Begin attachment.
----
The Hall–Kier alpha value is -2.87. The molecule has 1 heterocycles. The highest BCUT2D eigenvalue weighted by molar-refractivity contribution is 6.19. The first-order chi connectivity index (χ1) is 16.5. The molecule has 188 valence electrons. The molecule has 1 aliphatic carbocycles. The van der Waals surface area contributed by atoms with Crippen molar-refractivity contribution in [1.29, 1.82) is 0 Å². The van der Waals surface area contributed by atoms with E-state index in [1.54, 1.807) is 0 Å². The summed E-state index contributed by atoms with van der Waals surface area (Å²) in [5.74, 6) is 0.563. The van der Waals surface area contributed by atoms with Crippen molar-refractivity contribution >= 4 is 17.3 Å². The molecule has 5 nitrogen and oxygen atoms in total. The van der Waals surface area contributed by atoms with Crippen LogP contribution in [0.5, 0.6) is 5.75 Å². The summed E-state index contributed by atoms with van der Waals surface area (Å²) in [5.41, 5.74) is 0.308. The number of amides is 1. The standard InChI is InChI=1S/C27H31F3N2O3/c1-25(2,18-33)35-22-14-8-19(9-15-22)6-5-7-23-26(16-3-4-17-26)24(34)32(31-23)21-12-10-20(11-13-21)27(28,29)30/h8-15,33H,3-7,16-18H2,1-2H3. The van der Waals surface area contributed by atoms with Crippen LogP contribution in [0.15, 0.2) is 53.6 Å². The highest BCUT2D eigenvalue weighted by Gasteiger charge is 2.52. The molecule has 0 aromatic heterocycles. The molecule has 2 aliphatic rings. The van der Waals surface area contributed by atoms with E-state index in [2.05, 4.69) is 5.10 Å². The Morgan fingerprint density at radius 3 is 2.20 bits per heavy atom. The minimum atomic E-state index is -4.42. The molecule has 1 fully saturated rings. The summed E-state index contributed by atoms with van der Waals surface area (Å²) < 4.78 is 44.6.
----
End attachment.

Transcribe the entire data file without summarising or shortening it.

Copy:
The Hall–Kier alpha value is -2.87. The molecule has 1 heterocycles. The highest BCUT2D eigenvalue weighted by molar-refractivity contribution is 6.19. The first-order chi connectivity index (χ1) is 16.5. The molecule has 188 valence electrons. The molecule has 1 aliphatic carbocycles. The van der Waals surface area contributed by atoms with Crippen molar-refractivity contribution in [1.29, 1.82) is 0 Å². The van der Waals surface area contributed by atoms with E-state index in [1.54, 1.807) is 0 Å². The summed E-state index contributed by atoms with van der Waals surface area (Å²) in [5.74, 6) is 0.563. The van der Waals surface area contributed by atoms with Crippen molar-refractivity contribution >= 4 is 17.3 Å². The molecule has 5 nitrogen and oxygen atoms in total. The van der Waals surface area contributed by atoms with Crippen LogP contribution in [0.5, 0.6) is 5.75 Å². The summed E-state index contributed by atoms with van der Waals surface area (Å²) in [5.41, 5.74) is 0.308. The number of amides is 1. The standard InChI is InChI=1S/C27H31F3N2O3/c1-25(2,18-33)35-22-14-8-19(9-15-22)6-5-7-23-26(16-3-4-17-26)24(34)32(31-23)21-12-10-20(11-13-21)27(28,29)30/h8-15,33H,3-7,16-18H2,1-2H3. The van der Waals surface area contributed by atoms with Crippen LogP contribution in [0.15, 0.2) is 53.6 Å². The highest BCUT2D eigenvalue weighted by Gasteiger charge is 2.52. The molecule has 0 aromatic heterocycles. The molecule has 2 aliphatic rings. The van der Waals surface area contributed by atoms with E-state index in [2.05, 4.69) is 5.10 Å². The Morgan fingerprint density at radius 3 is 2.20 bits per heavy atom. The minimum atomic E-state index is -4.42. The molecule has 1 fully saturated rings. The summed E-state index contributed by atoms with van der Waals surface area (Å²) < 4.78 is 44.6.